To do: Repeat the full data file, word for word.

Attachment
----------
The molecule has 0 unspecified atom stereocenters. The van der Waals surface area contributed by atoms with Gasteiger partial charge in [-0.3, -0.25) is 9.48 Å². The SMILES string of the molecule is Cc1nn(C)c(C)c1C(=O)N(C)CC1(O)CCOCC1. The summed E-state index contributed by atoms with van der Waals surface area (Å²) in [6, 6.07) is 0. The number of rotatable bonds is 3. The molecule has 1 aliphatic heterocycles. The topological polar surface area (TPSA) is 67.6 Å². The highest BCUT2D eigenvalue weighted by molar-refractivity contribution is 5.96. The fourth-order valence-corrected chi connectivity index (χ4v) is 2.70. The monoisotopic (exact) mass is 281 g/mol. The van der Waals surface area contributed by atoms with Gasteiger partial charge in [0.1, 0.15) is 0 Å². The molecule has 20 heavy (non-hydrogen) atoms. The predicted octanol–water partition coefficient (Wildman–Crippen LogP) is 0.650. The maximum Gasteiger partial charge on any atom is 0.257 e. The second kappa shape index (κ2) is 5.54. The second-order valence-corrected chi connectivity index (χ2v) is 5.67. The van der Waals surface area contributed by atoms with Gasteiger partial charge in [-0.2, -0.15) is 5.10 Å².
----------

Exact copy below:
The molecule has 0 unspecified atom stereocenters. The van der Waals surface area contributed by atoms with Gasteiger partial charge in [-0.3, -0.25) is 9.48 Å². The SMILES string of the molecule is Cc1nn(C)c(C)c1C(=O)N(C)CC1(O)CCOCC1. The summed E-state index contributed by atoms with van der Waals surface area (Å²) in [6, 6.07) is 0. The number of rotatable bonds is 3. The molecule has 1 aliphatic heterocycles. The topological polar surface area (TPSA) is 67.6 Å². The highest BCUT2D eigenvalue weighted by molar-refractivity contribution is 5.96. The fourth-order valence-corrected chi connectivity index (χ4v) is 2.70. The monoisotopic (exact) mass is 281 g/mol. The van der Waals surface area contributed by atoms with Gasteiger partial charge in [0.1, 0.15) is 0 Å². The molecule has 20 heavy (non-hydrogen) atoms. The predicted octanol–water partition coefficient (Wildman–Crippen LogP) is 0.650. The maximum Gasteiger partial charge on any atom is 0.257 e. The second kappa shape index (κ2) is 5.54. The second-order valence-corrected chi connectivity index (χ2v) is 5.67. The van der Waals surface area contributed by atoms with Gasteiger partial charge in [-0.2, -0.15) is 5.10 Å².